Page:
Our immune system is made up of billions of immune cells called lymphocytes. These cells are continuously being produced in the bone marrow (B lymphocytes) and thymus (T lymphocytes) and circulate through our bodies until most commonly they die from neglect or ageing. Each lymphocyte expresses a unique receptor that enables it to detect a specific set of molecules termed antigens. By chance some lymphocytes have receptors for foreign antigens that are unique parts of the molecular makeup of infectious organisms. When these rare lymphocytes bind a foreign antigen during an infection, they receive a signal to multiply and then destroy the infectious agent; and when some of the antigen specific cells persist they provide an "immunological memory", which is what happens when we are immunised. The generation of lymphocyte receptors is done at random because otherwise the infectious agents would find a way to develop resistance, just as they do in response to antibiotics. However, because the process is random, it is inevitable that sometimes lymphocytes will carry receptors for self-antigens - in other words, they will react with molecules in our own bodies.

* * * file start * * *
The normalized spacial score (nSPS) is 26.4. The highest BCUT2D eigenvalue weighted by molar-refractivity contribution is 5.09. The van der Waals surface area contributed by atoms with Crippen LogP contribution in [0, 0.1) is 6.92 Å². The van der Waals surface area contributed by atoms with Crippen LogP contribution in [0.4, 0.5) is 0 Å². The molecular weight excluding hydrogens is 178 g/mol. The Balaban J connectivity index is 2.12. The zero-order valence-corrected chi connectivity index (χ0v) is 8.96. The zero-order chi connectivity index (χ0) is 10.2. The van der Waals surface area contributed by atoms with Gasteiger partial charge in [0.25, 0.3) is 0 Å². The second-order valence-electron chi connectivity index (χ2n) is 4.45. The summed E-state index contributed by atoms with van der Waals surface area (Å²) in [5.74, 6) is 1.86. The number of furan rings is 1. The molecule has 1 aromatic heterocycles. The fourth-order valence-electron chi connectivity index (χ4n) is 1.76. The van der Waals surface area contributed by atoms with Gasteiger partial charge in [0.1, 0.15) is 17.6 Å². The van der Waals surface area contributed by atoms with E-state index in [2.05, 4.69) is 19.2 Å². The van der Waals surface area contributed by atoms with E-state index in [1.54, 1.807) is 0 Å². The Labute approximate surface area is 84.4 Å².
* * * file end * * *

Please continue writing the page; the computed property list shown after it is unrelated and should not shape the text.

Our aim is to understand how this process normally occurs and how it is controlled to prevent "friendly fire". We want to understand what happens when control breaks down, in autoimmune diseases, such as insulin dependent diabetes mellitus (caused by lymphocytes attacking the insulin producing cells of the pancreas) or rheumatoid arthritis (caused by lymphocytes attacking the cartilage of the joints). We are discovering why some people are susceptible to these diseases, and conversely why some people are unable to respond at all, and we are using our knowledge to design new treatments.